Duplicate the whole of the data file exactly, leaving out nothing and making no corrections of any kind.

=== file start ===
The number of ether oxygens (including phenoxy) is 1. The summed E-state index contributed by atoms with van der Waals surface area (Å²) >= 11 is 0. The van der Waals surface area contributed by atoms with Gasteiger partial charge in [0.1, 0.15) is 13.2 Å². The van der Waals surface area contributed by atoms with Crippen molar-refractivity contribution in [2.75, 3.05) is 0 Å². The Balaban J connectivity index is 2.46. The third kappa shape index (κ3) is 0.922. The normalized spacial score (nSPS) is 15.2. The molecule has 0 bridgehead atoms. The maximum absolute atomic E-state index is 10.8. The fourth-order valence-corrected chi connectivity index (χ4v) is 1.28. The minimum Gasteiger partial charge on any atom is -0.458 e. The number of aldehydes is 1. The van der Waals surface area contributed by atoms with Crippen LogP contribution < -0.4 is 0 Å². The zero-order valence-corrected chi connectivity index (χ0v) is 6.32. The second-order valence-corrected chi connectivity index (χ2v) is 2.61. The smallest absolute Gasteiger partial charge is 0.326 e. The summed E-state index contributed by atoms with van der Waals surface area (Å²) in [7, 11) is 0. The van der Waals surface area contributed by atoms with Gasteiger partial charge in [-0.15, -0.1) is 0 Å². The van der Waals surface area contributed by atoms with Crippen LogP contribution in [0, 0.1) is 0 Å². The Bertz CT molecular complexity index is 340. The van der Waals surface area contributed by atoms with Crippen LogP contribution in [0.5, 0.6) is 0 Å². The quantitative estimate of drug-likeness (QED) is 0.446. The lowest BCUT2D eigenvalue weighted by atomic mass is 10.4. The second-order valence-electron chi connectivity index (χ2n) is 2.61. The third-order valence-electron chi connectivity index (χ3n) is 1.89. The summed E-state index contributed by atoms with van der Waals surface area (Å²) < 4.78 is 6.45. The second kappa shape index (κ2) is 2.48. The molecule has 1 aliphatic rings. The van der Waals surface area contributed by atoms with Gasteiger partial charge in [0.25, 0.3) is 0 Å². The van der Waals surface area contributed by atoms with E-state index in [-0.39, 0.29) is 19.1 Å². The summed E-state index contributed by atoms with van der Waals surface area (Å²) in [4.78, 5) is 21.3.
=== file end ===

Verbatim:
The number of ether oxygens (including phenoxy) is 1. The summed E-state index contributed by atoms with van der Waals surface area (Å²) >= 11 is 0. The van der Waals surface area contributed by atoms with Gasteiger partial charge in [0.1, 0.15) is 13.2 Å². The van der Waals surface area contributed by atoms with Crippen molar-refractivity contribution in [2.75, 3.05) is 0 Å². The Balaban J connectivity index is 2.46. The third kappa shape index (κ3) is 0.922. The normalized spacial score (nSPS) is 15.2. The molecule has 0 bridgehead atoms. The maximum absolute atomic E-state index is 10.8. The fourth-order valence-corrected chi connectivity index (χ4v) is 1.28. The minimum Gasteiger partial charge on any atom is -0.458 e. The number of aldehydes is 1. The van der Waals surface area contributed by atoms with Crippen LogP contribution < -0.4 is 0 Å². The zero-order valence-corrected chi connectivity index (χ0v) is 6.32. The second-order valence-corrected chi connectivity index (χ2v) is 2.61. The smallest absolute Gasteiger partial charge is 0.326 e. The summed E-state index contributed by atoms with van der Waals surface area (Å²) in [7, 11) is 0. The van der Waals surface area contributed by atoms with Gasteiger partial charge in [-0.15, -0.1) is 0 Å². The van der Waals surface area contributed by atoms with Crippen LogP contribution in [0, 0.1) is 0 Å². The Bertz CT molecular complexity index is 340. The van der Waals surface area contributed by atoms with Crippen LogP contribution in [0.5, 0.6) is 0 Å². The quantitative estimate of drug-likeness (QED) is 0.446. The lowest BCUT2D eigenvalue weighted by atomic mass is 10.4. The second-order valence-electron chi connectivity index (χ2n) is 2.61. The third-order valence-electron chi connectivity index (χ3n) is 1.89. The summed E-state index contributed by atoms with van der Waals surface area (Å²) < 4.78 is 6.45. The second kappa shape index (κ2) is 2.48. The molecule has 1 aliphatic rings. The van der Waals surface area contributed by atoms with Gasteiger partial charge in [0.25, 0.3) is 0 Å². The van der Waals surface area contributed by atoms with E-state index in [-0.39, 0.29) is 19.1 Å². The summed E-state index contributed by atoms with van der Waals surface area (Å²) in [4.78, 5) is 21.3.